KJIPUKTUK (Halifax) – Suzy Hansen, District 5 representative on the Halifax Regional School Board, speaks at today’s Province House rally about the lack of consultation with the Black community, and the loss of important African Nova Scotian voices, while the government pursues the Glaze Report recommendations.
As we see today this govt it’s all about voices being lost. Nurses, teachers, public servants, right now the government is stomping out diversity democracy and progress, silencing our voices. This is a loss of ethical thinking, meaningful conversation, and dialogue for positive change
Much has been discussed by union members, teachers, parents, and school board representatives on the Glaze Report, yet little has been said about the removal of diversity and marginalized voices from local decision making.
A rigid timeline is being adhered to by our government to pass legislation needed to dissolve elected English school boards in Nova Scotia.
Unfortunately, no consultation with those most impacted nor any public participation in that decision took place. A hasty verdict suggests evidence and critical perspectives may not have been fully considered in this decision-making process.
In October 2016, thousands of Nova Scotians went to the polls to express their right to elect school board members. Since then, citizens have called upon those elected representatives to assist them with whatever is needed within the school system
Fast forward 17 months, and we now see the provincial government taking immediate action by following Glaze Report recommendations to dissolve English school boards. The government will need to change the Nova Scotia Municipal Elections Act and the Education Act.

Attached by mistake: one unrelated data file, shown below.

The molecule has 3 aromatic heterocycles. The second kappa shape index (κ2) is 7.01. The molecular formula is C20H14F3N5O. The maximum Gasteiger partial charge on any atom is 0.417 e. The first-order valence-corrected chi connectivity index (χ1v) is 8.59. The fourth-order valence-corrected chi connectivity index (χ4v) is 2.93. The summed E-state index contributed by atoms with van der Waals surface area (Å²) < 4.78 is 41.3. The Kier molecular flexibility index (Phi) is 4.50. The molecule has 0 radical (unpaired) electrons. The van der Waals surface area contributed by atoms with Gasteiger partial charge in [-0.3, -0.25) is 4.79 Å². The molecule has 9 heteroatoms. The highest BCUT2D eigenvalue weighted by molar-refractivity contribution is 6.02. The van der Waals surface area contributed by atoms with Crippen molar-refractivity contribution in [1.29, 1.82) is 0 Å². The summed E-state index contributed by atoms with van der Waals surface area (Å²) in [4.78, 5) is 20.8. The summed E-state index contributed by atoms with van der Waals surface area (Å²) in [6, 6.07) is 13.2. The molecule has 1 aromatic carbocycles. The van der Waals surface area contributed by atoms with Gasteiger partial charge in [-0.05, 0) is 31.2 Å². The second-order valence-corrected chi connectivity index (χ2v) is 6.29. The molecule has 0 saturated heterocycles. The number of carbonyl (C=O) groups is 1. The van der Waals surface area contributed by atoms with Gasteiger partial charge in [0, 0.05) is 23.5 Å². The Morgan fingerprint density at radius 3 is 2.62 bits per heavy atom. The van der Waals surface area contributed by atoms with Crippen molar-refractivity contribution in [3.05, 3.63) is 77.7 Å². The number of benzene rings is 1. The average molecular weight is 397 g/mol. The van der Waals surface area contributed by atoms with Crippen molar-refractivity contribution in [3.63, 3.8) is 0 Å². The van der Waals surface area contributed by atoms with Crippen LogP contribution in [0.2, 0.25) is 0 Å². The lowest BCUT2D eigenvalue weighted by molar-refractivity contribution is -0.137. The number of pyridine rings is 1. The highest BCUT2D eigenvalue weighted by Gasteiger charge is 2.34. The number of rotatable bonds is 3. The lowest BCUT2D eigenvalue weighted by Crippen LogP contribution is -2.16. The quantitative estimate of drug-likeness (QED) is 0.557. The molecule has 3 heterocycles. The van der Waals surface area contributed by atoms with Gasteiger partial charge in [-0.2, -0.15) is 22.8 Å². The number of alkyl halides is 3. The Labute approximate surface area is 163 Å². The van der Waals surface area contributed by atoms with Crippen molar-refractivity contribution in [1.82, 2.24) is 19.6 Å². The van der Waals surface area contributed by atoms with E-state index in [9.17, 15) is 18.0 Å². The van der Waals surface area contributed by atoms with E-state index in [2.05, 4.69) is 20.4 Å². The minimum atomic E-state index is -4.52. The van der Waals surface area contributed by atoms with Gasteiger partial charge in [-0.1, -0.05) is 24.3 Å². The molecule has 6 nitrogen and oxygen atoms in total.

The government’s approach to remove elected members and replace them with already busy and overworked volunteers neglects to address the unintended consequences of stripping elected officials of their fiduciary duties, including the significant challenges this will present for our kids in the system, especially from rural and marginalized communities.
The long, sordid history of racism and sexism in Nova Scotia continues to simmer with this oppressive decision. Women and African Nova Scotians will no longer have a seat at the local decision-making table.
The 2017 United Nations report on the African Canadian experience slammed the provincial government’s treatment of African Nova Scotians citing “educational inequities” and “deplorable” socioeconomic conditions.
In addition to the evidence we already have, the Commission on Effective Electoral Representation of Acadian and African Nova Scotians just published its report outlining the importance of local representation in addressing the needs of African Nova Scotians: “Education is the key to advancement in society, so there is a strong desire to make schools more pertinent to young African Nova Scotians,” states the recent provincial report, It continues to say, “A special measure on school boards to provide African Nova Scotian perspective is consistent with common practice and long-standing in the field of education.”